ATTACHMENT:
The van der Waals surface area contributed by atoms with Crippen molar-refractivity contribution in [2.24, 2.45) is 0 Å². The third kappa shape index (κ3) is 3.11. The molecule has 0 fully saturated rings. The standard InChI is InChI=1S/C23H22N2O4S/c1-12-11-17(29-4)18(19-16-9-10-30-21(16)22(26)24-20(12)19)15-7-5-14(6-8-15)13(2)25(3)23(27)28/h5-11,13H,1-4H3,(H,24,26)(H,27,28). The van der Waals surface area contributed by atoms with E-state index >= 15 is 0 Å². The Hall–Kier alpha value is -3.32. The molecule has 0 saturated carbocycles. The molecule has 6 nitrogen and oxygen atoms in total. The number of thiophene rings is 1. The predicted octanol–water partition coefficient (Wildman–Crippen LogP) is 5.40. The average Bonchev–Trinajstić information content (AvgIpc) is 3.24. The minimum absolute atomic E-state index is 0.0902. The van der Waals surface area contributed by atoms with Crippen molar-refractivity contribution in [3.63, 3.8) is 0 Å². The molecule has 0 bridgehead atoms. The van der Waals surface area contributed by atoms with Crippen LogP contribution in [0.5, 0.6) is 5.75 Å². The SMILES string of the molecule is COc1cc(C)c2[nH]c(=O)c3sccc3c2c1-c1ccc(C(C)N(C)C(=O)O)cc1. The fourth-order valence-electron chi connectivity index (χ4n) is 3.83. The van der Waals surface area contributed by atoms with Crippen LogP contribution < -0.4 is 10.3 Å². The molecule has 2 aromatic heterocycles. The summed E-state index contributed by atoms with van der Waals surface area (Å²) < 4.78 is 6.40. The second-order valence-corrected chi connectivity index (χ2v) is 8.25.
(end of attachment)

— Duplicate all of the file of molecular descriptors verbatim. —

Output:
The van der Waals surface area contributed by atoms with Crippen molar-refractivity contribution in [2.24, 2.45) is 0 Å². The third kappa shape index (κ3) is 3.11. The molecule has 0 fully saturated rings. The standard InChI is InChI=1S/C23H22N2O4S/c1-12-11-17(29-4)18(19-16-9-10-30-21(16)22(26)24-20(12)19)15-7-5-14(6-8-15)13(2)25(3)23(27)28/h5-11,13H,1-4H3,(H,24,26)(H,27,28). The van der Waals surface area contributed by atoms with E-state index >= 15 is 0 Å². The Hall–Kier alpha value is -3.32. The molecule has 0 saturated carbocycles. The molecule has 6 nitrogen and oxygen atoms in total. The number of thiophene rings is 1. The predicted octanol–water partition coefficient (Wildman–Crippen LogP) is 5.40. The average Bonchev–Trinajstić information content (AvgIpc) is 3.24. The minimum absolute atomic E-state index is 0.0902. The van der Waals surface area contributed by atoms with Crippen molar-refractivity contribution in [3.63, 3.8) is 0 Å². The molecule has 0 bridgehead atoms. The van der Waals surface area contributed by atoms with Crippen LogP contribution in [0.5, 0.6) is 5.75 Å². The SMILES string of the molecule is COc1cc(C)c2[nH]c(=O)c3sccc3c2c1-c1ccc(C(C)N(C)C(=O)O)cc1. The fourth-order valence-electron chi connectivity index (χ4n) is 3.83. The van der Waals surface area contributed by atoms with Crippen LogP contribution < -0.4 is 10.3 Å². The molecule has 2 aromatic heterocycles. The summed E-state index contributed by atoms with van der Waals surface area (Å²) < 4.78 is 6.40. The second-order valence-corrected chi connectivity index (χ2v) is 8.25.